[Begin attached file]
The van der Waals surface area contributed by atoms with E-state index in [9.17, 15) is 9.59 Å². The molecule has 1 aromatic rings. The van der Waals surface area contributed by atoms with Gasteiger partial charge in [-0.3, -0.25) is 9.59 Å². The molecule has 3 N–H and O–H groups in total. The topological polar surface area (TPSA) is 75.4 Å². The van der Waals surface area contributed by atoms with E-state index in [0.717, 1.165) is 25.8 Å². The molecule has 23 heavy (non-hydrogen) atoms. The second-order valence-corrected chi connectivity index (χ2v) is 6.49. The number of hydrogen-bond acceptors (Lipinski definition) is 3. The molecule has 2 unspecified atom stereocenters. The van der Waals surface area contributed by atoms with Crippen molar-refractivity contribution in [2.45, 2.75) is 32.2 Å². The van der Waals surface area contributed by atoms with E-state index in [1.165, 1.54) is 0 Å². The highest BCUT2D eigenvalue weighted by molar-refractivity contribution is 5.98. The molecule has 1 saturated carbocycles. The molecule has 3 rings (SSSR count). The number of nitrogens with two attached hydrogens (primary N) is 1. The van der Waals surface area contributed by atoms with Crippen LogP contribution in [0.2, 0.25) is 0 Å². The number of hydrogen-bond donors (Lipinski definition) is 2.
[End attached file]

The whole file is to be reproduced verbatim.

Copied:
The van der Waals surface area contributed by atoms with E-state index in [9.17, 15) is 9.59 Å². The molecule has 1 aromatic rings. The van der Waals surface area contributed by atoms with Gasteiger partial charge in [-0.3, -0.25) is 9.59 Å². The molecule has 3 N–H and O–H groups in total. The topological polar surface area (TPSA) is 75.4 Å². The van der Waals surface area contributed by atoms with E-state index in [0.717, 1.165) is 25.8 Å². The molecule has 23 heavy (non-hydrogen) atoms. The second-order valence-corrected chi connectivity index (χ2v) is 6.49. The number of hydrogen-bond acceptors (Lipinski definition) is 3. The molecule has 2 unspecified atom stereocenters. The van der Waals surface area contributed by atoms with Crippen molar-refractivity contribution in [2.45, 2.75) is 32.2 Å². The van der Waals surface area contributed by atoms with E-state index in [1.165, 1.54) is 0 Å². The highest BCUT2D eigenvalue weighted by molar-refractivity contribution is 5.98. The molecule has 1 saturated carbocycles. The molecule has 3 rings (SSSR count). The number of nitrogens with two attached hydrogens (primary N) is 1. The van der Waals surface area contributed by atoms with Crippen LogP contribution in [0.2, 0.25) is 0 Å². The number of hydrogen-bond donors (Lipinski definition) is 2.